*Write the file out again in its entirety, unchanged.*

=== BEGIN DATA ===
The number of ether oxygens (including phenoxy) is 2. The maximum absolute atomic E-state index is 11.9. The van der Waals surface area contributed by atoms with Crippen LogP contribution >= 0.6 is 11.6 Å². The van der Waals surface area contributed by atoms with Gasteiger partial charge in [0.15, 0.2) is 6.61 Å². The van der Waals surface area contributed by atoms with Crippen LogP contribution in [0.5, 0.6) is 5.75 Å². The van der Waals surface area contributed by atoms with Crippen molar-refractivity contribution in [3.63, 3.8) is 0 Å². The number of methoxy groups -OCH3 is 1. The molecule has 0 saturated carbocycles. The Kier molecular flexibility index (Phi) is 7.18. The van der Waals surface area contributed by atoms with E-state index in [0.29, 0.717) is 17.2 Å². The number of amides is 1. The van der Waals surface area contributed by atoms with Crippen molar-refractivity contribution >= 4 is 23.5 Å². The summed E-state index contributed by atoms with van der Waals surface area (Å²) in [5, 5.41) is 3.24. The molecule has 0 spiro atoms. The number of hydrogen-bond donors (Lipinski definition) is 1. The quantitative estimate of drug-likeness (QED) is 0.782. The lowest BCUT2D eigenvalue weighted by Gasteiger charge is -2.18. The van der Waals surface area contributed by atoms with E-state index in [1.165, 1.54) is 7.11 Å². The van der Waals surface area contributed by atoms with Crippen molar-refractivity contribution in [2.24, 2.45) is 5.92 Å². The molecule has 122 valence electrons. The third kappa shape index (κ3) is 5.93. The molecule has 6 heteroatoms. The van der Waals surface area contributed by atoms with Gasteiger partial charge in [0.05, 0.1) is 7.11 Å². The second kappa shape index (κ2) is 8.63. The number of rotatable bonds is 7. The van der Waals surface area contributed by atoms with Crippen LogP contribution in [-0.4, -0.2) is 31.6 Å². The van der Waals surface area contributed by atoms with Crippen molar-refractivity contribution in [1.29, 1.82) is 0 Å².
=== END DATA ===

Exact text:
The number of ether oxygens (including phenoxy) is 2. The maximum absolute atomic E-state index is 11.9. The van der Waals surface area contributed by atoms with Crippen LogP contribution >= 0.6 is 11.6 Å². The van der Waals surface area contributed by atoms with Gasteiger partial charge in [0.15, 0.2) is 6.61 Å². The van der Waals surface area contributed by atoms with Crippen LogP contribution in [0.5, 0.6) is 5.75 Å². The van der Waals surface area contributed by atoms with Crippen molar-refractivity contribution in [3.63, 3.8) is 0 Å². The number of methoxy groups -OCH3 is 1. The molecule has 0 saturated carbocycles. The Kier molecular flexibility index (Phi) is 7.18. The van der Waals surface area contributed by atoms with E-state index in [0.29, 0.717) is 17.2 Å². The number of amides is 1. The van der Waals surface area contributed by atoms with Crippen molar-refractivity contribution >= 4 is 23.5 Å². The summed E-state index contributed by atoms with van der Waals surface area (Å²) in [5, 5.41) is 3.24. The molecule has 0 spiro atoms. The number of hydrogen-bond donors (Lipinski definition) is 1. The quantitative estimate of drug-likeness (QED) is 0.782. The lowest BCUT2D eigenvalue weighted by Gasteiger charge is -2.18. The van der Waals surface area contributed by atoms with E-state index in [1.165, 1.54) is 7.11 Å². The van der Waals surface area contributed by atoms with Crippen molar-refractivity contribution in [2.24, 2.45) is 5.92 Å². The molecule has 122 valence electrons. The third kappa shape index (κ3) is 5.93. The molecule has 6 heteroatoms. The van der Waals surface area contributed by atoms with Gasteiger partial charge in [0.05, 0.1) is 7.11 Å². The second kappa shape index (κ2) is 8.63. The number of rotatable bonds is 7. The van der Waals surface area contributed by atoms with Crippen LogP contribution in [-0.4, -0.2) is 31.6 Å². The van der Waals surface area contributed by atoms with Crippen molar-refractivity contribution in [1.29, 1.82) is 0 Å².